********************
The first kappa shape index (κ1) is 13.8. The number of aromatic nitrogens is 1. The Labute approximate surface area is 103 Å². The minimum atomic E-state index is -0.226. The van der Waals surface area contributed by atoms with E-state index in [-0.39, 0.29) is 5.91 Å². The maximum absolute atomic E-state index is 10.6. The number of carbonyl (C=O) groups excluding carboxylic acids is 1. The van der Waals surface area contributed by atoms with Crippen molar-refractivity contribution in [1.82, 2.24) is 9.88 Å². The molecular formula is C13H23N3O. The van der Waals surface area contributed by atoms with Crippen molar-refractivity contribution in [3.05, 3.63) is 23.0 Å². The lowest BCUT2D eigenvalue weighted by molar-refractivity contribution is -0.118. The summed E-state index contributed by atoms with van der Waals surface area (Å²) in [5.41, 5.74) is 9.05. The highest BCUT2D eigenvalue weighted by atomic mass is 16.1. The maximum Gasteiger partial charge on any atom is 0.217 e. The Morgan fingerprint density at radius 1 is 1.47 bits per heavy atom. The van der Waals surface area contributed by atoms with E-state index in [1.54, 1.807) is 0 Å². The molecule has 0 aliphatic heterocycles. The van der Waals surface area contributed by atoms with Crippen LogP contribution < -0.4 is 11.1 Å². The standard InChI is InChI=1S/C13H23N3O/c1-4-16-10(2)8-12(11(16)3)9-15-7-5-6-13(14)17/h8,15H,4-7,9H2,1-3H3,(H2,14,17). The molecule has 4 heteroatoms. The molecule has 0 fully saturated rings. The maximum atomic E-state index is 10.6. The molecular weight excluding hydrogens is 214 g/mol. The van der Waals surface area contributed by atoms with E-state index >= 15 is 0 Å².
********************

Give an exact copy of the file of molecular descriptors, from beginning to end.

The first kappa shape index (κ1) is 13.8. The number of aromatic nitrogens is 1. The Labute approximate surface area is 103 Å². The minimum atomic E-state index is -0.226. The van der Waals surface area contributed by atoms with E-state index in [-0.39, 0.29) is 5.91 Å². The maximum absolute atomic E-state index is 10.6. The number of carbonyl (C=O) groups excluding carboxylic acids is 1. The van der Waals surface area contributed by atoms with Crippen molar-refractivity contribution in [1.82, 2.24) is 9.88 Å². The molecular formula is C13H23N3O. The van der Waals surface area contributed by atoms with Crippen molar-refractivity contribution in [3.05, 3.63) is 23.0 Å². The lowest BCUT2D eigenvalue weighted by molar-refractivity contribution is -0.118. The summed E-state index contributed by atoms with van der Waals surface area (Å²) in [5.41, 5.74) is 9.05. The highest BCUT2D eigenvalue weighted by atomic mass is 16.1. The maximum Gasteiger partial charge on any atom is 0.217 e. The Morgan fingerprint density at radius 1 is 1.47 bits per heavy atom. The van der Waals surface area contributed by atoms with E-state index in [1.54, 1.807) is 0 Å². The molecule has 0 aliphatic heterocycles. The van der Waals surface area contributed by atoms with Crippen LogP contribution < -0.4 is 11.1 Å². The standard InChI is InChI=1S/C13H23N3O/c1-4-16-10(2)8-12(11(16)3)9-15-7-5-6-13(14)17/h8,15H,4-7,9H2,1-3H3,(H2,14,17). The molecule has 4 heteroatoms. The molecule has 0 fully saturated rings. The maximum atomic E-state index is 10.6. The molecular weight excluding hydrogens is 214 g/mol. The van der Waals surface area contributed by atoms with E-state index >= 15 is 0 Å².